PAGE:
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Smoking ban ordinances causing anxiety, optimism
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In Ramsey County, smoking patrons in restaurants had to stub their butts in ashtrays for good at one minute past midnight Wednesday. (Photo by Bruno Vincent/Getty Images)
Metro area bar and restaurant owners and patrons are preparing for the fallout from smoking bans that took effect later at midnight Wednesday in Ramsey and Hennepin counties and Golden Valley. Bans in Minneapolis and Bloomington are effective Thursday.

St. Paul, Minn. — In Ramsey County, smoking patrons in restaurants had to stub their cigarette butts in ashtrays for good at one minute past midnight. However, that wasn't the case in many places that serve alcohol in Ramsey County.

That's because so far, 116 exemptions have been granted to private clubs and establishments that sell more booze than food. That's causing some anxiety in places where smoking will be banned altogether.

"I think people are most worried how it's going to affect business," says Melanie Anderson, a manager at Axel's Bonfire Grill on Grand Ave. in St. Paul. "Because obviously if our business is less, then the servers aren't making as much money."

Axel's is a restaurant that has a bar -- which means it will be covered by the smoking ban. Across the street is Billy's on Grand, a bar that is exempt from the ban. Anderson says customers who want to smoke may head across the street, but she says there are other reasons why people come to Axel's.

"I know a lot of people who come here for our TVs and our atmosphere," she says. "We have a lot of regulars who come here just to see the staff. So I do know we'll keep some of that."

Anderson says they will probably add some late night specials to help keep the bar crowd from going across the street.

In Hennepin County, and Minneapolis in particular, the smoking ban is more restrictive.

"I think all the counties in the local area should abide by the same rules," says Ron Carlson, a bartender at Dusty's bar in northeast Minneapolis -- just a few miles south of Anoka County, where there is no smoking ban.

Carlson has been at Dusty's for 12 years. Dusty's is a family-owned bar that's been in business for more than half a century. Carlson says the bar's owner has already been required by the city to spend about $30,000 on a new air ventilation system. Now there won't be any smoke to clear.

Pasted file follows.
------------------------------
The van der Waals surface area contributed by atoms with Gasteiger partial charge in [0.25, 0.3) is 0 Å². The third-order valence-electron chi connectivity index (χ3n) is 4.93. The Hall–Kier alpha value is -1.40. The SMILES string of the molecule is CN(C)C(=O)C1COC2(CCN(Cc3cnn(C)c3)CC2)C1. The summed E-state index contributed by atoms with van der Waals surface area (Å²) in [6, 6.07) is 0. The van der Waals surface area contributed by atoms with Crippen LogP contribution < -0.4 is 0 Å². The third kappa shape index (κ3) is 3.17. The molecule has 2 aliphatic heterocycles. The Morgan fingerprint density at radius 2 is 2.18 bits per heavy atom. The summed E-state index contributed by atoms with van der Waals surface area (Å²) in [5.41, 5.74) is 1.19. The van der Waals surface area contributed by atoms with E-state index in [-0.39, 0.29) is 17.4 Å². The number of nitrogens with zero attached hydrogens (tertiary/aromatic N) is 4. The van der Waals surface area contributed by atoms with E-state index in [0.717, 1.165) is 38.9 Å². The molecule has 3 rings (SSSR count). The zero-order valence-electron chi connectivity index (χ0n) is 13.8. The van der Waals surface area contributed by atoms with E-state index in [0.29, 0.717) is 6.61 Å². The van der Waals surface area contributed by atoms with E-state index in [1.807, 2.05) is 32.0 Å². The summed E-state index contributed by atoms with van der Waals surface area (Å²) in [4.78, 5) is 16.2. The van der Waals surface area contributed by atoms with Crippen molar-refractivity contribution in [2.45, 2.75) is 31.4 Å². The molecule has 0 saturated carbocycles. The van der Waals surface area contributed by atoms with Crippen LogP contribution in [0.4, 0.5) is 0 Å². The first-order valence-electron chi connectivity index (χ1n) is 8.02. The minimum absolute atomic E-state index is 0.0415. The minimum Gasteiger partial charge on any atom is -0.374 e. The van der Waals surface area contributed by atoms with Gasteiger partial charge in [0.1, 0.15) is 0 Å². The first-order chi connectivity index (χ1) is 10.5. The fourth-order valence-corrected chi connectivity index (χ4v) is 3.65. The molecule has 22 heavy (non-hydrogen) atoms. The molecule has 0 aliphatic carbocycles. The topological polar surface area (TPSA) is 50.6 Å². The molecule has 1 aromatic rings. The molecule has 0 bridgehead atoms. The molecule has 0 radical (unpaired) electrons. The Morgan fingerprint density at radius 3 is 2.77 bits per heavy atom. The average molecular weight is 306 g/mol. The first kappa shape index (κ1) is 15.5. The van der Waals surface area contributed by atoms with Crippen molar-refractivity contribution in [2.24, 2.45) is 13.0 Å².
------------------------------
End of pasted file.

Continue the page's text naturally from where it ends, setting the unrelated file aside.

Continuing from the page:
Carlson fears the ban will be an additional financial hit on the bar, because a lot of his customers smoke. He says they may decide to go elsewhere if they can't smoke at Dusty's.

"We can fill the joint at lunchtime," says Carlson. "You know, three or four of them come by for lunch. If one of them smokes, they're going to go up the road."

At least one Dusty's customer says he's not going anywhere else. Terry Held is sitting next to Carlson at the bar on a sunny weekday afternoon. He's the only customer at the moment.

Both Held and Carlson are smokers. Held tends bar at a VFW in Golden Valley. He says he might have to quit smoking because he won't be able to smoke on the job. But Held says despite the ban, he'll keep coming back.

"It's not going to really stop me from going anywhere, I think," says Held. "I've been sitting around here for 25 years, so it's kind of where your friends hang out."

While some Minneapolis bar and restaurant owners fear the ban will cause many of their smoking customers to cross county lines, there is some evidence that the ban may help them.

I think there's this huge silent majority who don't smoke, but love to go out and socialize with their friends and are going to take advantage of this opportunity.
- Janel Brakke

A study co-authored by the Minnesota Department of Health and the Minnesota Partnership for Action Against Tobacco (MPAAT), found that more than 90 percent of Minnesotans say they would be more likely to eat out if there were a total restaurant smoking ban.

And there are some people, like Janel Brakke, who say they will be more likely to go to bars that are smoke-free.

"I love live music," says Brakke. "I love to socialize with my friends, but it just got to the point where it wasn't enjoyable. I would go out and have to leave early because the smoke would make me sick."

Brakke is organizing a pub crawl for Saturday night. She's hoping to get more than 100 people to walk to and patronize several bars in northeast Minneapolis.

Brakke says she's doesn't work for an anti-smoking organization. But she does feel like she speaks for a large group of people who want to enjoy smoke-free venues.

"I think there's this huge silent majority who don't smoke, but love to go out and socialize with their friends and are going to take advantage of this opportunity," she says.

Other smoking ban proponents say similar laws in the state of California and New York City have not led to financial ruin for bars and restaurants. Nevertheless, many local business owners say they will nervously wait and see what effect the ban has on them.

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